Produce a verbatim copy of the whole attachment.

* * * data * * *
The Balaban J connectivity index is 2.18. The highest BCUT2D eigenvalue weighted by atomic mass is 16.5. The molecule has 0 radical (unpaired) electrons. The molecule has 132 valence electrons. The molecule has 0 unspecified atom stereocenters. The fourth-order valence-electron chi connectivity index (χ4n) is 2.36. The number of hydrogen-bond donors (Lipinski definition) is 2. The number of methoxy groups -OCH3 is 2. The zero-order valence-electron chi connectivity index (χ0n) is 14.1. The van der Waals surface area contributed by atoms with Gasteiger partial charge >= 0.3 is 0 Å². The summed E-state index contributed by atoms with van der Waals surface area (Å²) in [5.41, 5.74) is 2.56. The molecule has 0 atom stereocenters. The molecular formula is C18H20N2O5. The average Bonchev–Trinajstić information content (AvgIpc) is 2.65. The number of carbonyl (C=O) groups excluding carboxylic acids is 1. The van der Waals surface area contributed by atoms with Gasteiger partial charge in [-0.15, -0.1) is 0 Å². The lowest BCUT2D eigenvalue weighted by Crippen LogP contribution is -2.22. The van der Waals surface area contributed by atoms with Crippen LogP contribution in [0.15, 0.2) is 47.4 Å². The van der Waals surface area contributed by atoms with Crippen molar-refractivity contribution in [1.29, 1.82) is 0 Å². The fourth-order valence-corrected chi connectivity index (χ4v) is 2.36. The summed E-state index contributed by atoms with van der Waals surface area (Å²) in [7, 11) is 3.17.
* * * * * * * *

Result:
The Balaban J connectivity index is 2.18. The highest BCUT2D eigenvalue weighted by atomic mass is 16.5. The molecule has 0 radical (unpaired) electrons. The molecule has 132 valence electrons. The molecule has 0 unspecified atom stereocenters. The fourth-order valence-electron chi connectivity index (χ4n) is 2.36. The number of hydrogen-bond donors (Lipinski definition) is 2. The number of methoxy groups -OCH3 is 2. The zero-order valence-electron chi connectivity index (χ0n) is 14.1. The van der Waals surface area contributed by atoms with Gasteiger partial charge >= 0.3 is 0 Å². The summed E-state index contributed by atoms with van der Waals surface area (Å²) in [5.41, 5.74) is 2.56. The molecule has 0 atom stereocenters. The molecular formula is C18H20N2O5. The average Bonchev–Trinajstić information content (AvgIpc) is 2.65. The number of carbonyl (C=O) groups excluding carboxylic acids is 1. The van der Waals surface area contributed by atoms with Gasteiger partial charge in [-0.15, -0.1) is 0 Å². The lowest BCUT2D eigenvalue weighted by Crippen LogP contribution is -2.22. The van der Waals surface area contributed by atoms with Crippen LogP contribution in [0.15, 0.2) is 47.4 Å². The van der Waals surface area contributed by atoms with Crippen molar-refractivity contribution in [1.29, 1.82) is 0 Å². The fourth-order valence-corrected chi connectivity index (χ4v) is 2.36. The summed E-state index contributed by atoms with van der Waals surface area (Å²) in [7, 11) is 3.17.